Written by Christopher Cudworth
Colors of Water, an exhibition of work by Resident Artist Dave Martin at Water Street Studios, invites viewers into a world where senses are heightened and a sense of wonder restored.
His two largest works are titled Pfeiffer Beach, California. The companion paintings render the subtle color of the sky above the sea and the wash of light over rocks exposed by the tide. But it is the cliffs of stone weathered by thousands of ocean years that share the character of the place.
Martin is humble about his work. “I’m not sure that rock isn’t a little too green,” he remarked during a tour of the watercolor exhibit. But visitors object. “That’s what makes is sing,” someone says. And Martin smiles. “I suppose so,” he muses.
Such is the life of a watercolor artist. It is not a science of perfection, but a performance of sorts that winds up soaking partially into the surface that makes each painting unique. And indeed, Martin’s skies often seem like they let light through from the back of the painting.
His epic rendering of Glacier National Park celebrates the stoic purple face of a mountain facing the west side of the Continental Divide. One sees the small traces of trails cut into the lower reaches of a mountain. That’s where people hike along a section of green alpine vegetation called the Garden Wall. But the mountain opposite the green pastures rears back as if to make that statement that it will persist despite the fact that snows and glaciers gracing its ledges are melting much faster than they once did.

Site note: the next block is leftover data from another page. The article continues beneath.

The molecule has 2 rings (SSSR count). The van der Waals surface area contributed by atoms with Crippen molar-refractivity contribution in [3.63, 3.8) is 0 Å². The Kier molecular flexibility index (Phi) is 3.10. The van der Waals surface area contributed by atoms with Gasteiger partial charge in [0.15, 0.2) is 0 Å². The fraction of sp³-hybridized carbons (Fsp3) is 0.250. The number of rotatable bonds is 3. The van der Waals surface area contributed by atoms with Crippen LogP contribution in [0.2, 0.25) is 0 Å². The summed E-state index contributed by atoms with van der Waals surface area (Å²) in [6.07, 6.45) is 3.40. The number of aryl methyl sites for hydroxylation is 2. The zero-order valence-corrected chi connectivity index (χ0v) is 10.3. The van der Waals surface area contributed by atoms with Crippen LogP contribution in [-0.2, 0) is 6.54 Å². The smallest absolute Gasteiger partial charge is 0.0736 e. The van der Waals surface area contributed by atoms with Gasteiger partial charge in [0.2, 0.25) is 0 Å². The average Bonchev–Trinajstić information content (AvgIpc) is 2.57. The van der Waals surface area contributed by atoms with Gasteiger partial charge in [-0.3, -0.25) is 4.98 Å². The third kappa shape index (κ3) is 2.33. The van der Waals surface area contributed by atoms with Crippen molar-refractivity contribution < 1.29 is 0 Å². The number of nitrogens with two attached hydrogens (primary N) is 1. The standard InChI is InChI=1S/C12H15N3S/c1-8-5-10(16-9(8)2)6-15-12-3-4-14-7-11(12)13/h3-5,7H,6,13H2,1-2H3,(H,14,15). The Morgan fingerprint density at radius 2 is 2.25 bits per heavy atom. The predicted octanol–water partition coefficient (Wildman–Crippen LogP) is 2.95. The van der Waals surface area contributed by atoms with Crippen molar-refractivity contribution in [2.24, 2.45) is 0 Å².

Above and behind the incredible mountain face are churlish clouds that threaten rain and remind one that the mountain environment is never to be trifled with.
Likewise the painting titled Clouds Over Glacier captures mist-laden shoulders of anvil-shaped peaks where the lake below turns murky and dark. People who visit places such as Glacier recognize the fact that the weather will not always cooperate. The clouds often tumble down the slopes in avalanche fashion. Martin captures the solemnity and silence of these moments, and watercolor may be the perfect medium with which to do so.
His equally lyrical Yellow Mountains, China truly is a tip of the watercolor hat to the Chinese artists that have for centuries painted these same mountains to speak about matters spiritual, sensual and mystical. The upthrusted rocks seems to have souls of their own. Some are tipped by small trees that at once show the scale and temperament of the place. Clouds of mist huddle next to the peaks as if daring adventurers to enter a place so cloaked in white.
It is no coincidence that next to the Chinese mountain painting hangs a contemplative piece called Koi. It depicts the calm presence of fish in a pool where one can see down into the water in places. Yet a dance of green leaves is reflected on the surface. Some of these leaf shapes seem to additionally reflect the shape of the fish hanging just below the surface. One might better call the painting “coy” rather than Koi.
Martin’s watercolors of rocky streams happily celebrate the boulders found where colors of brown and blue and green compete for attention. Meanwhile his more touristy studies of Tuscany and Lake Windermere are exercises in watercolor mastery that climb around the paper alternating washes and details.
Fellow artists will appreciate Martin’s economy and proficiency. Art lovers and tourists can enjoy the sense of place he captures without fussing too much or leaving anything out. In all, a fulfilling show for everyone.